Ironically, whenever a big problem slips by the regulators, say a peanut butter recall or e. coli contamination at a large beef processing plant, the initial reaction is often to increase the budget for the regulatory agency. This gives rise to a powerful, if counterintuitive, irony: the regulatory agency actually benefits by failing to do its job!
Any of you who have watched a Senate hearing on TV will agree that our congressional leaders, from both parties, just love to grandstand. Whenever there's a hearing broadcast on CNN, whether it's about food safety, steroids in baseball or overpaid Wall Street executives, believe me, every congressperson sitting in on those hearings wants to make the most of their three minutes of speaking time on national TV.
This happens in print media too: witness this zinger of a quote at the end of a New York Times article on food safety where Michigan Representative John Dingell says, “as a result of the failure of giving Food and Drug the resources it needs, people are dying.” Is that a constructive comment, or is it needlessly inflammatory? The FDA already has an enormous budget--will giving it still more money really help it become a more effective regulatory body?
I guess it depends on your perspective. The thing is, there is just too much political capital to be earned in situations like this for our legislators to resist dropping inflammatory quotes like this. Of course, it is another matter entirely whether this actually helps solve the issue at hand.
In no way am I making the argument that we should eliminate regulation, nor do I claim regulators are universally incompetent. In fact, if there's any conclusion to be made from the recent rash of food contamination problems we've had in the US, we need more and better regulation.
My goal for this post is to illustrate some of the common issues and problems that emerge when our government tries to regulate something as enormous and as complex as our country's food industry. Many of the issues I've discussed are predictable and they've happened in many other industries over the course of our nation's history.
What You Can Do To Help
Most importantly, you can help by being watchful and involved citizens and voters. The next time there's a major food or drug recall, watch out for the political grandstanding. Watch the ensuing budget process and see where your tax dollars go. Observe the media with a critical eye, and note which of your congressional leaders are more interested in appearing to help solve the problem (while getting maximum media airtime, naturally), and which of your leaders are actually interested in solving the problem. And if you see your congressman or senator being a demagogue or playing games with public opinion, call them or write them and make sure they know you are watching. And voting.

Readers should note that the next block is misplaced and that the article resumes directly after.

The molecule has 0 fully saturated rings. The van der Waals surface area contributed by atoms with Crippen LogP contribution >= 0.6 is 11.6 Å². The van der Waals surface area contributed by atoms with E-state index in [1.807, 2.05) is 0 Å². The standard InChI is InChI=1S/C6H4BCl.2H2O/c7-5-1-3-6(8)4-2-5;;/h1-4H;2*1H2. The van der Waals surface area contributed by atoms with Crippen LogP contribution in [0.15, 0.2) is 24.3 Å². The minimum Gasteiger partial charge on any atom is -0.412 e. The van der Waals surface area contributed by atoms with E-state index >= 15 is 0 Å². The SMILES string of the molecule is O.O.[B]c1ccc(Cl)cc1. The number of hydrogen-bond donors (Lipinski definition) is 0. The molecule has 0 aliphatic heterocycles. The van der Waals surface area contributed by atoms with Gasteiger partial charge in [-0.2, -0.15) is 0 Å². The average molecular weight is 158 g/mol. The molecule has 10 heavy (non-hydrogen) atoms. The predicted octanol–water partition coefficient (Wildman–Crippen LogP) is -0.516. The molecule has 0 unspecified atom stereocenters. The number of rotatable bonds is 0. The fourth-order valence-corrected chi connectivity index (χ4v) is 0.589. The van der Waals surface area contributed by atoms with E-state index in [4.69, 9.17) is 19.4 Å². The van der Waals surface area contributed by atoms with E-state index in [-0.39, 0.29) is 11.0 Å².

Readers, what are your thoughts?
A big thank you to Accidental Hedonist for writing a series of articles on this subject and prompting me to think about these issues!
For Further Reading:
The Jungle by Upton Sinclair: This book, published in 1906, was famous for exposing horrendous food safety practices in the meat processing industry. Its publication was one of the key forces behind the passage of the 1906 Food and Drug Act.
The 1906 Food and Drug Act and the History of the FDA From the FDA's own website.
FDA Finalizes Report on 2006 Spinach Outbreak You can see your tax dollars at work right here in this report. I think.
A Recession-Proof Guide to Saving Money on Food
Stacked Costs and Second-Order Foods: A New Way to Think About Rising Food Costs
41 Ways You Can Help the Environment From Your Kitchen
How to Live Forever in Ten Easy Steps
A Rebuttal of "The Last Bite"
How to Handle Raw Chicken So That You'll NEVER Get Food Poisoning